Dublin to Knockcree
Day One of the Wicklow Way
It was a rare day of beautiful Irish sunshine and mild summer breezes. It was a perfect day for us to begin walking the Wicklow Way. The path begins in Marlay Park, a lush field of grass. The park is a lovely playground for children and adults alike. Surrounded by tall forest pines, the open area is the size of four football fields, a varietal of green oasis in the suburbs of southwestern Dublin.
To begin our pilgrimage, we offered prayers read a piece from John O’Donohue about the journey becoming a sacred thing. Julie O’Brien had given us the poetic narrative as a means of sending on our way with her prayers.
We walked more than a mile to make our way out of the park. We made a final “pit stop” at the parks golf course knowing we wouldn’t see a proper toilet until arriving at the Knockree Youth Hostel fourteen miles and seven hours later. Just as we were returning to the path, two young adult women from Israel stopped to ask if they were on the right trek to the Wicklow Way. We assured them they were on the right path. They stopped to use the facilities and we keep walking.
Leaving the park we started the 1600-meter climb out of Dublin. The ascent is gentle, winding up the lush sides of the Dublin Mountains. The first three miles we encountered several locals out for a day’s hike. This early part of the Wicklow Way is intertwined with the Dublin Mountain Way, a series of day walks. At one juncture we must have missed the sign marker for the Wicklow Way and got onto the Dublin Way. But after a mile, we stumbled back onto a Wicklow Way marker taking us to the top of mountain.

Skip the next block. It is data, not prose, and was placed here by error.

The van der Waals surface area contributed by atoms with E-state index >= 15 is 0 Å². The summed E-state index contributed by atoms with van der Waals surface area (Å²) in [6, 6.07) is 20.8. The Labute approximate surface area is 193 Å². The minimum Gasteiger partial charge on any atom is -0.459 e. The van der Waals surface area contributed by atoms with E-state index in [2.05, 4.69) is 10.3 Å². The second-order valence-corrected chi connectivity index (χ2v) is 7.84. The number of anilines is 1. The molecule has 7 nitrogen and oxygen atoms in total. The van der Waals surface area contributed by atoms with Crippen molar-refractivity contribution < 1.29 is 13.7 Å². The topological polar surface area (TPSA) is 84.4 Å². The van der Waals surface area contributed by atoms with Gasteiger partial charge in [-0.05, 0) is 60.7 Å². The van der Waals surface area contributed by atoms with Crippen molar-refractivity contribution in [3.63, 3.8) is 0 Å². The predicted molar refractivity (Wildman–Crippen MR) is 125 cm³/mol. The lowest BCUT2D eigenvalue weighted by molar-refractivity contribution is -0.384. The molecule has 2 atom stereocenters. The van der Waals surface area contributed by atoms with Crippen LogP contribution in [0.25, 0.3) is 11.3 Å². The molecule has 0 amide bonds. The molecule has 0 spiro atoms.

Turning back we could see a spectacular view of the bay of Dublin and the entire sun splashed city. We started our descent onto a log rock path cut across a treeless mountainside covered with a dark green impassable shrub growing in the bog. A mile across the barren looking landscape we came to a T-junction with a signpost pointing two directions for the Wicklow Way and the Dublin Mountain Way. We debated which path to take and finally decided on the turn to the right based on the arrows. About a hundred yards down this path we met the two girls from Israel walking up the path. They saved us from walking probably a few miles out of the way. Ah, thanks be to God for “chance” encounters.
We walked through the cloudy mist hanging over us like a protective wrap and across the top of the Glencree Mountains through the dark forest and down along the barren landscapes where trees once stood, now harvested. Ravens arrived at a most needed time to offer encouraging words. My companions, Chad and Jana kept telling each other our pictures fail to capture what we have seen, and of course my words do still less.
Now we are on this morning to walk across Djouice Mountain and the infamous White Hill.
Priest, pilgrim, writer, alchemist—living into the mystery, the knowledge, and the practice of sacred alchemy. I've walked across Ireland, almost 400 miles of mountains, valleys, forests, and magic. The pilgrimage was a mirror of my life's journey, coach, president, priest. Traveler of the life's struggles—from failure to re-imagination—still walking.